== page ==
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What Does Contain Mean In Football?

In football, coaches and broadcasters often use the term “contain” when describing the defensive play. Containing offensive players is an important part of the defensive strategy. What exactly does containing mean?

In football, “contain” means maintaining outside leverage and keeping the offensive player to the inside. Defensive coaches often have players whose responsibility is not to allow offensive players to get outside.

This article will show you what containing means and why it’s important for a defense.

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What Does Contain Mean?

When a defense contains an offensive player, their sole purpose is to ensure the offensive player doesn’t get outside of the defensive player.

Containing is important in football because defensives often have more players near the line of scrimmage and in between the tackles than they do outside.

Containing players means keeping them to the inside shoulder to cut back where all of the other defensive players are.

Why Do Defenses Contain?

Defenses will contain the offensive players to force the player back inside. When the running back goes inside, there’s a good chance other defensive players are waiting to tackle the running.

If the offensive player can get around the contain player, there will be fewer people toward the outside to tackle the running back. Remember, the offense is all about spacing and getting the best athletes into an open area.

For the defense to force offensive players inside, the defensive player will often turn their shoulders facing the running back. They will not allow him to get to the outside shoulder, forcing the running back to cut back inside.

Remember, the offensive player will often take the path of least resistance. They don’t want to be hit or tackled, so naturally, the running back will cut back inside.

Coaches will often have schemes designed, by formation, to make sure the running back is always cutting back.

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Example Of Containing

Coaches will have different schemes that involve a containment of a running back or an offensive player.

Teams may use a defensive end, who plays just outside the tackle, to hold the edge and force everything back to the linebackers.

The example below is a 4-3 defense, which often relies on the defensive end to ensure that everything is forced back inside. When the defensive end contains, teams can have their linebackers, and the interior defensive line is more aggressive.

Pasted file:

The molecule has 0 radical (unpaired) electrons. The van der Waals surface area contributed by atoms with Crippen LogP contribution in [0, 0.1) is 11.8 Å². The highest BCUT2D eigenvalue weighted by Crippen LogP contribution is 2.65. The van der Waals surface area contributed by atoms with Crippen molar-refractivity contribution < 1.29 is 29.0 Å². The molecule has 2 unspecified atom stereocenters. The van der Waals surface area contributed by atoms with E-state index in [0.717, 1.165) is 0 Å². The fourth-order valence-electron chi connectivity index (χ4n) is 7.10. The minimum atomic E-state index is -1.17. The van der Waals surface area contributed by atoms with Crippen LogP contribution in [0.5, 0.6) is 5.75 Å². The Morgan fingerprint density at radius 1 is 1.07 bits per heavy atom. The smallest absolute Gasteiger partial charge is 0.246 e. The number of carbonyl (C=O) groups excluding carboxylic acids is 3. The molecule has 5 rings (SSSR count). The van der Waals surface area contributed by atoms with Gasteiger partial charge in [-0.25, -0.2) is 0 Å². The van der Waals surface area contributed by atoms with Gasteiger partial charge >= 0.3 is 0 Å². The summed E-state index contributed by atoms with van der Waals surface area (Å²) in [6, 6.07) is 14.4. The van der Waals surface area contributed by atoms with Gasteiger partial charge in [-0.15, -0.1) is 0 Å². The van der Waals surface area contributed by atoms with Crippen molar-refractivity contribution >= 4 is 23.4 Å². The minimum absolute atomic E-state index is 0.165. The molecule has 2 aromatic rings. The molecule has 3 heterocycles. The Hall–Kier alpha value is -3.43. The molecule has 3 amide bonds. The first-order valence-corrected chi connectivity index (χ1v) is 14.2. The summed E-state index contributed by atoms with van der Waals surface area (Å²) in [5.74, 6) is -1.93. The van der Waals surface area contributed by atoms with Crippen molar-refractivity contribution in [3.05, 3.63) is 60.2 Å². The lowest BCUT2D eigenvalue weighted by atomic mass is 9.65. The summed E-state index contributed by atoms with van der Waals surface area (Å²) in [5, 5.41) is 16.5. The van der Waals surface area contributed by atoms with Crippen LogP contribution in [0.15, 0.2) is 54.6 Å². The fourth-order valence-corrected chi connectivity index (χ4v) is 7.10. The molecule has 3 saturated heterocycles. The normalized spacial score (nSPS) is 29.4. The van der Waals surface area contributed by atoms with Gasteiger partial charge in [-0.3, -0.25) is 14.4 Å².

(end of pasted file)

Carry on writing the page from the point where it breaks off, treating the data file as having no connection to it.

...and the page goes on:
Contain the offense with defensive ends

Other teams may use an outside backer or safety to come flying up to contain the defenses. In the example below, often, teams will have their 3-4 outside linebackers be the contain player. This player plays the tight end and ensures he doesn’t hook block him to the inside.

Contain offense with linebackers

The 3-4 defensive is primarily responsible for forcing players to run to the outside, which then the speedier linebackers and safeties can run the football down.

This is common among defenses against spread offenses because the spread system likes to take advantage of space. Forcing offensive players to run laterally will ultimately give way to the defensive players to run it down.

Last, teams who like to spill (or force the running back to the sideline) will often have the cornerbacks run up and contain the running back from getting outside of them.

Other Terms For Contain

Football is an innovative world. Some coaches may use the term contain, or they will use other terms that coaches have recognized. These terms are the following:

  • Lever
  • Cage
  • Kick Back

These terms mean the same thing, but coaches will use them based on their terminology for their defense.

There is no wrong or correct term; whichever fits the coach and the player learning the concept. Containing on defense is an essential skill that must be mastered to make defensive schemes work properly.

We recommend using any of the contain terminology that best fits your players. If the word “contain” or “cage” can build the mental image, then use that term.

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Defensive coordinators and defensive coaches will use the term repeatedly contain when trying to get their outside players to force the running back or quarterback inside.

The cornerstone of defenses is often to make sure the contain player is constantly ready and forcing players to the inside. Teams may even line this player up in a wider alignment to ensure he doesn’t get beat outside.

No matter the level of football, teams will rely on contain players to force the runner back to the defense’s teeth.

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What terms do you use? Let us know on Twitter (@vIQtorysports) and share your thoughts on what you use for containing the offensive players.